Oxygene by Oxlade: Track by Track Review

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If Oxlade was a gadget, he’d definitely be some high end device created by Apple — elegant, efficient and beyond excellent to its cult following (consisting mostly of pretty girls). Oxygene introduces the artiste that Oxlade is, his falsetto, playfulness, harmony, talent and adeptness with adlibs. It also expertly excludes all the parts that make artistes predictable.

If you’ve ever been in love or felt some connection with someone at any point in your life — Oxygene will convince you that you were/are not alone. The entire project has a seamless delivery that is somewhat missing in several projects today. The project delivers on Oxlade’s brand promise — a voice that’s different, an artiste that will take your breath away and hooks we can relate to.

For a few minutes, I’ll provide an overview of the Oxygene EP. Essentially, I’ll tell you why all 6 songs pop!


One thing Oxlade does expertly is make you feel the exact thing he wants you to feel. This song offers no exception to this rule. O2 is Oxygen (“air”), a fitting introduction and is also the subject of the famous “wetin concern God with your own plans” exchange on Twitter.

On this song, the pulse and deep breaths in the beginning convince you that Oxlade knows that longing feeling that comes from loving someone/something deeply. His harmonies on the hook and outro bring back memories of his work with Melvitto on Wait for You, the highlight of Melvitto’s ‘Thenightisyoung’ EP.

Hold On

The second track of the EP was the first inkling of some extraordinary attention to detail regarding the arrangement of the project. The production and sound engineering must be credited for considerable genius.

Dera might have made another “Baby”. The song itself has a single verse that Oxlade repeats twice. This is barely noticeable but it manages to make the entire song sound like one elongated happy chorus — I guarantee that after listening to this song a few times, you’d know the lyrics.

If you’re slightly sentimental and have someone special, this song will resonate more with you. It’ll give you the chills and goosebumps from the first time you asked someone special out on a date, to taste wine or to somewhere that means something to you. If you’re single… sorry.


My first reaction to this track was — “Who’s the babe that’s singing?” This is my first introduction to Tosing, and her voice blew me away! The great thing about this song as an album teaser is that upon listening to the entire project, you’ll discover that “Away” is the perfect anchor track. It links the first two songs of the Oxygene EP to the others, an additional point for Oxlade, Bizzle, Spax and the team.

It’s refreshing to feel his personal touch on this track. It seems to be Oxygene’s honeymoon phase as it takes the romantic story Oxlade is telling to somewhere a little more private. This song provides a more intimate outlook to Oxlade’s sound and what he feels romance should be.

Oxlade Oxygene Album Art
Oxlade’s Oxygene Album Art


This song is a display of Oxlade’s mastery of afrobeats and ad-libbing. It shows his versatility, he is not boxing his sound to any corner. Kokose is oddly reminiscent of his sound on Shugar. The arrangement on the EP hooks it to Away, I noted that “Away” plays the anchor role expertly. The rationale is that, it’s only when you’re with your lover that you can demand a private dance.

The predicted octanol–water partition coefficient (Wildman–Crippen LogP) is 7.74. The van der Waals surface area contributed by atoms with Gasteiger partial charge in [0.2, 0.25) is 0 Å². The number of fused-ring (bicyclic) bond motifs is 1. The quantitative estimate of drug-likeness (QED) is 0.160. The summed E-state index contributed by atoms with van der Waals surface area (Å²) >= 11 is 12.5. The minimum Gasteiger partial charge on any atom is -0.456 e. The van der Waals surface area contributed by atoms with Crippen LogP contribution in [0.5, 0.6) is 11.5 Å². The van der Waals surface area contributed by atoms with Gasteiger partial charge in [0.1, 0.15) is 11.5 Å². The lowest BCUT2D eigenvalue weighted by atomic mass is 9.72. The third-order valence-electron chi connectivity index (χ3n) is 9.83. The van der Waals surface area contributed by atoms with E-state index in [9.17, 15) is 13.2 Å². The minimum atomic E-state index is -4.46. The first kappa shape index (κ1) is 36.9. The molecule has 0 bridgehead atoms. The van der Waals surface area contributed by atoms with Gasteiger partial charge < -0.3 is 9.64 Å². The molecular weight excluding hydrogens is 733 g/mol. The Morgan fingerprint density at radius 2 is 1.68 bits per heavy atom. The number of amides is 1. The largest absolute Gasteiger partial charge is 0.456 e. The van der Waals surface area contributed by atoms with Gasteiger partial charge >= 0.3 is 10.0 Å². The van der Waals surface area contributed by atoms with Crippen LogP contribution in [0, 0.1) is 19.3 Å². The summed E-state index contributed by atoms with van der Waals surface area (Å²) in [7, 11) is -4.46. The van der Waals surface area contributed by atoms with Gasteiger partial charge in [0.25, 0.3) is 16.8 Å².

You know how you know something is bad for your health yet you want it nonetheless, how a certain person is too good to be good for you and how they’re bad but still manage to be all you want — that’s what this song is all about.

The song explains how love affects those deep in its clutches. Oxlade uses this song to show that less is more. I assure you, you’ll feel everything!

Tables Turn (with Moelogo & Grandma Olaitan)

Oxlade teams up with the prolific Moelogo (a hugely underrated genius) on this track. As an advocate of collaborative songwriting, I have a bias for this track.

It’s refreshing to see the personal touch in a track that describes how hard the come up was. It’s not the typical “started from the bottom” story — it’s personal feel takes it from the realms of these sort of songs and inspires us to be better. Olaitan in short tells us all our dreams are valid. Tables Turn as a conclusion to the EP tells Oxlade’s story and pushes the “expect more” narrative with the final sample.

If you’re superstitious (I am by the way. lol), the fact that Oxlade introduces new listeners to his Grandma in the sample that ends the track and the EP brings some extant spiritual vibe to Oxygene. Previously, fans and followers of Oxlade have experienced Grandma Olaitan’s influence in Legend and random videos on his Instagram but none compares to her blessings on this track.

Oxlade’s Oxygene Overall —

The tracks tell you what it means to be Oxlade. As one of Nigeria’s most talented artistes today, Oxlade justifies the hype — however, in creating this magical project, credit to talent isn’t enough. We must begin to see and appreciate the hard work of all those behind the sound. We must appreciate the producers, sound engineers and everyone in the studio. We must thank every disappointment and heartbreak that made the first few tracks so heartfelt.

This EP’s arrangement is inch perfect, those who saw to this deserve two glasses of chilled Orijin each. If it’s just one person, he/she must plan my wedding. I refuse to believe the arrangement or anything else about this EP was left to chance!


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Don’t take me too seriously, all I have is facts.

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Sophia Afolayan
Sophia Afolayan
3 years ago

Someone knowssss their Oxlade. Ugh thank Godddd!

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